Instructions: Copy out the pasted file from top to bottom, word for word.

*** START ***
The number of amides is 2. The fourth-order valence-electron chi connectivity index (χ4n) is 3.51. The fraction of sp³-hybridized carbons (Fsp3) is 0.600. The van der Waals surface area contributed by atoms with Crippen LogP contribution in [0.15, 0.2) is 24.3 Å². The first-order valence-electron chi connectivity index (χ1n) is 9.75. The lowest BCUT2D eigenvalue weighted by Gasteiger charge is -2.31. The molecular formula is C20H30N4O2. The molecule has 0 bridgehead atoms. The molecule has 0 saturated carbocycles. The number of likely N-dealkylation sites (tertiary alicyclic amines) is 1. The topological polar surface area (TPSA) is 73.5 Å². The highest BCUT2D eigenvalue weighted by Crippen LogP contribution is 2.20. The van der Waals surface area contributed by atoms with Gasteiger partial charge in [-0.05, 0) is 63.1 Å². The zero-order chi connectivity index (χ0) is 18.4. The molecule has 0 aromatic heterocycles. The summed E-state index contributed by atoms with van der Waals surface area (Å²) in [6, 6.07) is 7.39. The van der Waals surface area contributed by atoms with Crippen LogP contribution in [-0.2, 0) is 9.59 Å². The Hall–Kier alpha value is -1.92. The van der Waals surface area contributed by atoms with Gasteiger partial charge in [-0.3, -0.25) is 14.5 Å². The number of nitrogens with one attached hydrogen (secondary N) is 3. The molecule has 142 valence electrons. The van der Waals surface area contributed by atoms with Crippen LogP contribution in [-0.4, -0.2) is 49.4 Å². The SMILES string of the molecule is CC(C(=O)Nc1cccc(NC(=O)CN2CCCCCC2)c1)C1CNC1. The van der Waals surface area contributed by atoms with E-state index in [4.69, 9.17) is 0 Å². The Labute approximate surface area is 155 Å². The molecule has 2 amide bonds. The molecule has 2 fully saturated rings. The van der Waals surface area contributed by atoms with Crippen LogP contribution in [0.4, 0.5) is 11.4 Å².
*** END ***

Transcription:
The number of amides is 2. The fourth-order valence-electron chi connectivity index (χ4n) is 3.51. The fraction of sp³-hybridized carbons (Fsp3) is 0.600. The van der Waals surface area contributed by atoms with Crippen LogP contribution in [0.15, 0.2) is 24.3 Å². The first-order valence-electron chi connectivity index (χ1n) is 9.75. The lowest BCUT2D eigenvalue weighted by Gasteiger charge is -2.31. The molecular formula is C20H30N4O2. The molecule has 0 bridgehead atoms. The molecule has 0 saturated carbocycles. The number of likely N-dealkylation sites (tertiary alicyclic amines) is 1. The topological polar surface area (TPSA) is 73.5 Å². The highest BCUT2D eigenvalue weighted by Crippen LogP contribution is 2.20. The van der Waals surface area contributed by atoms with Gasteiger partial charge in [-0.05, 0) is 63.1 Å². The zero-order chi connectivity index (χ0) is 18.4. The molecule has 0 aromatic heterocycles. The summed E-state index contributed by atoms with van der Waals surface area (Å²) in [6, 6.07) is 7.39. The van der Waals surface area contributed by atoms with Crippen LogP contribution in [-0.2, 0) is 9.59 Å². The Hall–Kier alpha value is -1.92. The van der Waals surface area contributed by atoms with Gasteiger partial charge in [-0.3, -0.25) is 14.5 Å². The number of nitrogens with one attached hydrogen (secondary N) is 3. The molecule has 142 valence electrons. The van der Waals surface area contributed by atoms with Crippen LogP contribution in [-0.4, -0.2) is 49.4 Å². The SMILES string of the molecule is CC(C(=O)Nc1cccc(NC(=O)CN2CCCCCC2)c1)C1CNC1. The van der Waals surface area contributed by atoms with E-state index in [4.69, 9.17) is 0 Å². The Labute approximate surface area is 155 Å². The molecule has 2 amide bonds. The molecule has 2 fully saturated rings. The van der Waals surface area contributed by atoms with Crippen LogP contribution in [0.4, 0.5) is 11.4 Å².